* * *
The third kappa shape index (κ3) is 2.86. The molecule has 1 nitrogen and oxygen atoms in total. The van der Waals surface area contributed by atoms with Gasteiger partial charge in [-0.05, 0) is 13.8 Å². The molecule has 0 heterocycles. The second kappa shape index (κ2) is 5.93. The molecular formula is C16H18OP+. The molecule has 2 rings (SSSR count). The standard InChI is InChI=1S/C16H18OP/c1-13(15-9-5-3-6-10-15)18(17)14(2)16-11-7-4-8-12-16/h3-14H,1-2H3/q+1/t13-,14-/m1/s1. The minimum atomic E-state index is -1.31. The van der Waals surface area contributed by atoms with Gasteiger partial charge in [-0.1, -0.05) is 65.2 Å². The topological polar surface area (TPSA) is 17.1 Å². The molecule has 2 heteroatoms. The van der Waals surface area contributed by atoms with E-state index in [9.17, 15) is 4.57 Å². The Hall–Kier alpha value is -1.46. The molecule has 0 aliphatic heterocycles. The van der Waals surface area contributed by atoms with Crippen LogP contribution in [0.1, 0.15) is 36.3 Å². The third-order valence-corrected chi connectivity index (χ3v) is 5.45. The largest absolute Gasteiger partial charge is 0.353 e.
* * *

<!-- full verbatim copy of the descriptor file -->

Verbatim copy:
The third kappa shape index (κ3) is 2.86. The molecule has 1 nitrogen and oxygen atoms in total. The van der Waals surface area contributed by atoms with Gasteiger partial charge in [-0.05, 0) is 13.8 Å². The molecule has 0 heterocycles. The second kappa shape index (κ2) is 5.93. The molecular formula is C16H18OP+. The molecule has 2 rings (SSSR count). The standard InChI is InChI=1S/C16H18OP/c1-13(15-9-5-3-6-10-15)18(17)14(2)16-11-7-4-8-12-16/h3-14H,1-2H3/q+1/t13-,14-/m1/s1. The minimum atomic E-state index is -1.31. The van der Waals surface area contributed by atoms with Gasteiger partial charge in [-0.1, -0.05) is 65.2 Å². The topological polar surface area (TPSA) is 17.1 Å². The molecule has 2 heteroatoms. The van der Waals surface area contributed by atoms with E-state index in [9.17, 15) is 4.57 Å². The Hall–Kier alpha value is -1.46. The molecule has 0 aliphatic heterocycles. The van der Waals surface area contributed by atoms with Crippen LogP contribution in [0.1, 0.15) is 36.3 Å². The third-order valence-corrected chi connectivity index (χ3v) is 5.45. The largest absolute Gasteiger partial charge is 0.353 e.